Inria played a key role in this, joining just a few months after the consortium had been launched by MIT. At that time, they had just appointed Tim Berners-Lee to head up the European branch of the W3C and to contribute towards the development of international standards. Jean-François Abramatic and Alain Bensoussan played a vital role, with Jean-François becoming president of the W3C a short while later.
Inria then set up a dedicated team at Inria Sophia Antipolis, who got to work immediately, inventing CSS (Cascading Style Sheets). Inria was supported by its project teams, who were tasked with working on different aspects of the Web: protocols, human-machine interfaces, structured documents and knowledge-based systems. The Opera project team, headed up by Vincent Quint at the Grenoble - Rhône Alpes research centre, ranks among their most iconic teams. The work carried out by Quint’s team has involved analysing the links between the way in which documents are structured and virtualisation, the goal being for the virtualisation of the content to adapt automatically to the devices used in order to view it. Their successful achievements include the Amaya browser editor, which was, for a number of years, the n°1 browser editor available and which operated in accordance with all of the Web standards published by the W3C. We might also mention the work carried out by this team - headed by Nabil Layaïda - on SMIL (Synchronised Multimedia Integration Language), which was standardised by the W3C and which forms the basis of the MMS found on all smartphones in use across the world. With regard to knowledge-based systems, we could cite the Acacia project team run by Rose Dieng who, in a short period of time, worked on the development of the semantic Web, contributing towards the development of the standard XML and then the RDF (Resource Description Framework) and proposing a search engine for the semantic Web right from the outset (Corese).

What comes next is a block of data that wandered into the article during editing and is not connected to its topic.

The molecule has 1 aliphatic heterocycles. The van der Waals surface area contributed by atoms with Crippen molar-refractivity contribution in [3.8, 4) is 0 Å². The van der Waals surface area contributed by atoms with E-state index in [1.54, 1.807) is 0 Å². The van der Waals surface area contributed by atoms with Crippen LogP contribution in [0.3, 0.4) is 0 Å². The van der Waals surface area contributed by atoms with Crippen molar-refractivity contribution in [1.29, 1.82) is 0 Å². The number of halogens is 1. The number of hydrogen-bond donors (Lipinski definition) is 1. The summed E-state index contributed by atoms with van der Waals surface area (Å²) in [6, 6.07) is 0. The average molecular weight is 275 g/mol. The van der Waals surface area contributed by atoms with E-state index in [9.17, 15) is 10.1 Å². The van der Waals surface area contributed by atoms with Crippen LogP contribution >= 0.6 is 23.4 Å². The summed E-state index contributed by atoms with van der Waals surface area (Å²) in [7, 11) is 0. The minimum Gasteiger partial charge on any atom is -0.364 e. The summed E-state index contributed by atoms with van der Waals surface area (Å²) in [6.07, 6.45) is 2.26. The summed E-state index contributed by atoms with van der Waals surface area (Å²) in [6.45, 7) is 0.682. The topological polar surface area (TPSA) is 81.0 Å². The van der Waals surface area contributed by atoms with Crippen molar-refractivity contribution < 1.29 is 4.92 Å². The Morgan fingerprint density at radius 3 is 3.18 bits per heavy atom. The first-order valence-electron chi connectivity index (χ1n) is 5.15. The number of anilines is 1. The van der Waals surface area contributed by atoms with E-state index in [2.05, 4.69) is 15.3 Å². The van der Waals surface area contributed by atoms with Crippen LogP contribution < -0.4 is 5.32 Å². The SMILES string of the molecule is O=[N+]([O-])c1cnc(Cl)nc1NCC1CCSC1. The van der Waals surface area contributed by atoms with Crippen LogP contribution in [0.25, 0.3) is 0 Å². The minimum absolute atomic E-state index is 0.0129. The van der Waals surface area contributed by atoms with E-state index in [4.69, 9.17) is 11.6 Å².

Fabien Gandon on the Web in the modern world, between freedom and control*
A citizens’ Web?
For Tim Berners-Lee, the Web goes beyond the organisation of scientific data. It was a social invention more than a technological invention. People then made the Web their own, creating its content. The “net” has been formed as the result of more than 3 billion people using the Web worldwide, selecting the processes and contributions they wish to make each day. Control of the Web is not centralised, nor should this be the case. However, the role of the W3C (the World Wide Web Consortium) is to put forward technical standards in order to help the Web to develop without it losing its interoperability. They act to ensure, for example, that you are able to access the Web using any browser you may choose. The W3C comprises more than 450 members, university and research institutions and economic stakeholders, from small start-ups to major corporations such as Google or Orange. It is a forum for discussions. When a standard is put forward at the W3C, everyone votes either for or against it. Each member is given one vote, irrespective of their economic influence.
Issues surrounding the Web